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Messages - ericb

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Gear Talk / Re: Packing Thermarest
« on: June 20, 2010, 09:18:31 pm »
Ah yes, there is the Ridgerest. I have one and indeed it is waterproof. But for me it's terribly uncomfortable. The inflatable ones are not waterproof, which unfortunately I know from experience. They do dry quickly, but they'll absorb enough water to dampen a sleeping bag, which obviously isn't something you want.

Gear Talk / Re: Salsa Fargo - Lemon of the year!
« on: June 20, 2010, 12:57:25 am »
Worst bike for you. You keep saying "oh maybe it was defective" while calling it a lemon and the "worst bike"  you've ever ridden. These two things don't reconcile. I mean, ok, we get it... you had a bad experience with the bike. But you are seriously the only person I've ever heard of to say these things, while most other owners rave about it. Also doesn't reconcile. 

Incidentally, I now have a Surly Nice Rack on the front of my Fargo and the thing is even more stable with a load up front. About to head off for a 2 month tour.

Gear Talk / Re: Packing Thermarest
« on: June 20, 2010, 12:52:02 am »
Thermarests are not waterproof! 

Gear Talk / Re: Packing Thermarest
« on: June 13, 2010, 04:05:07 pm »
I use a 3/4 length ultra light Thermarest (I think equiv. to the Trail Pro) that rolls up very very small -- maybe 8-9" x 4" or so. So I always put it in the tall round-ish pocket on the back of one side of my Arkel panniers (with room to spare) where it is moderately safe from rain, but it will also easily fit inside if it's wet enough out.

If yours is the full-length variety, Thermarest does sell various stuff sacks or you can easily find one that fits at REI or similar store. In my experience these sacks are not that water proof and you are better off with a plastic bag. A dry bag seems over kill to me.

For making your Thermarest compact nicely, it works well to fold it in 3rds or 4ths with the valve open, and sit on it to get a lot of the air out. Close the valve, then I fold mine lengthwise and roll tightly. As I get near the end I open the valve again to get the remaining air out. If yours is an especially thick kind, you may need to or prefer to roll full-width. I keep mine rolled up with a rubber band. 

I mention this because if you are new to Thermarests, it may not be apparent just how small a size they can compact down to.

I think the case for 26" in certain parts of the world is a little too anecdotal. It seems reasonable and is probably basically true (I've lived in Asia, and you see way more 26" and odd 650-ish sizes than 700), but I have to wonder how true it really is in practice. Seems like half the travel journals I read on CGOAB describe having to order tires no matter where they are. When cheapo tires are picked up locally, they are often described as unsatisfactory and short-lived.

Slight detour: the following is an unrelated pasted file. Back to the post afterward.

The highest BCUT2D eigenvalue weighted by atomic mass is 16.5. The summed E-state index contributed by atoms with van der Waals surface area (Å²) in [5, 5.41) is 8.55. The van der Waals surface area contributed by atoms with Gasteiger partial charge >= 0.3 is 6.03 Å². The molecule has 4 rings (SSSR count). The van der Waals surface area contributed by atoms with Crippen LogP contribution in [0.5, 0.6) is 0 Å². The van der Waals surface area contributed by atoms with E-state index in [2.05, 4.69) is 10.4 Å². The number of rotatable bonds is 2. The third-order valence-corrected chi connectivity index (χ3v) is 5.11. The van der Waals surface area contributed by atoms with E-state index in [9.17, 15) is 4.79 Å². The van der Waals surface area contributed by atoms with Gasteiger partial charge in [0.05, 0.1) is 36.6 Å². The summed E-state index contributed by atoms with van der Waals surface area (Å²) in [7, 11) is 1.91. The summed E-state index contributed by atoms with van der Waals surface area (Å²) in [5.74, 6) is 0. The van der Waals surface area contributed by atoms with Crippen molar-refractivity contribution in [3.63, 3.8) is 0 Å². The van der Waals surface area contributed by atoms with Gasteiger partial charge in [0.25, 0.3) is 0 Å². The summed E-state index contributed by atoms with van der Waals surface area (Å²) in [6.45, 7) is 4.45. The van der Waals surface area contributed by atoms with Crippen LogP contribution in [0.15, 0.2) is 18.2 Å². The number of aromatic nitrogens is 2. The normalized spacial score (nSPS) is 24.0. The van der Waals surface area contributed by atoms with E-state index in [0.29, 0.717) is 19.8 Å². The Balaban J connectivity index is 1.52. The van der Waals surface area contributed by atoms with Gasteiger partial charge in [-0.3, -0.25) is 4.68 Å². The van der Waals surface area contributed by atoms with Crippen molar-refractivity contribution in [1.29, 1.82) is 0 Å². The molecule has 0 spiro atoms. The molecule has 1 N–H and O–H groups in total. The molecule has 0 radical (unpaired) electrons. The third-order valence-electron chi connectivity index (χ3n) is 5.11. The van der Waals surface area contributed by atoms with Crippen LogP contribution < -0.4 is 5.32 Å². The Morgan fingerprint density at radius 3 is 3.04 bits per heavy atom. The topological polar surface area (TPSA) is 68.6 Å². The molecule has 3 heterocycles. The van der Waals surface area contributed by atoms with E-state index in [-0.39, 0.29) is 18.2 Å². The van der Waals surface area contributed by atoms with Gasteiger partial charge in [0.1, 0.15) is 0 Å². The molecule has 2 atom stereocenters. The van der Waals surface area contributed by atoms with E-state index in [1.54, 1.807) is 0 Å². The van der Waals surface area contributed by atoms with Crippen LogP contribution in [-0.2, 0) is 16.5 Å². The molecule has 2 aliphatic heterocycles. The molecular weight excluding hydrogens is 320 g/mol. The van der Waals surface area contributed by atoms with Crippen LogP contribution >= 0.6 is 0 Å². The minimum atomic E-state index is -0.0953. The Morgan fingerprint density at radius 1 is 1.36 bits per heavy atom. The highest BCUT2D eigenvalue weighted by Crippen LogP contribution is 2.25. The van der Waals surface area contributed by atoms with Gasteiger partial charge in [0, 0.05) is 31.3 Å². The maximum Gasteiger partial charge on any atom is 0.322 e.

It would be really interesting to do a proper survey of tire use and availability in Asia, South America and Africa

Anyway, the issue didn't stop me getting a 700c (aka 29er) "expedition" touring bike.

Gear Talk / Re: Great Divide Tire Dilemma
« on: June 09, 2010, 12:51:38 am »
Also have the Salsa Fargo with the stock Vulpine 2.1 tires. On a recent off-road mini-tour they performed shockingly well. Except for some minor traction issues on very very steep and slippery descents I had no complaints whatsoever. In fact for my upcoming much longer tour I've decided to eschew the usual Schwalbe-by-default and stick with the Vulpines. I just think they are a fantastic combination of pretty darned fast on the pavement and very reasonable in the rough stuff.
I run a pair of 26x2-something XRs on another bike which I take on trails, and those positively suck in the dirt compared to the Vulpines, which is not something I'd have expected.

Just in terms of width for loaded touring off-road, I'm very happy with 2.1, at least with this tire.

Gear Talk / Re: Trek 520
« on: June 09, 2010, 12:42:29 am »
I think the best thing you can do is test ride them both back-to-back. The geometry of the frames is quite different and the LHT is available in more sizes. Ideally, take them for a long test ride, preferably with a load.

I've owned a Trek 520 since 2004. I got it mostly as a kind of sport touring bike, but frankly I don't like it! I only road an LHT once, and it was a couple sizes too small for me. But I still had a very positive impression of the frame and ride. The LHT has a longer wheelbase and slacker angles. And out of the box it's set up to give a more upright position. Even with a stem and handlebar swap, I've just never been that comfy on my Trek. And it's always felt far too twitchy in the front  -- in fact I've never much liked the handling... it's not a stable bike for long rides. To be honest, I think Trek is riding on the reputation of the bike while having changed out most of the good qualities to have broader appeal.

I actually would have probably bought an LHT to replace the Trek if I hadn't gone with the Salsa Fargo, which scratches the mixed road/trail itch. 

Gear Talk / Re: Salsa Fargo - Lemon of the year!
« on: June 03, 2010, 11:31:53 pm »
I'm glad we are in agreement that the failure rate is not 100% I've no doubt the success rate is not 100% either. No manufacturer has perfect quality control, and to be frank, at this price point I don't expect perfection, particularly in a relatively new model.  Frame alignment? Have you checked many other bikes lately? It's shocking how many aren't perfect.

My point boils down to this: calling the Fargo "Lemon of the Year" is alarmist and unfair.

Clearly quite a few people have had the problem.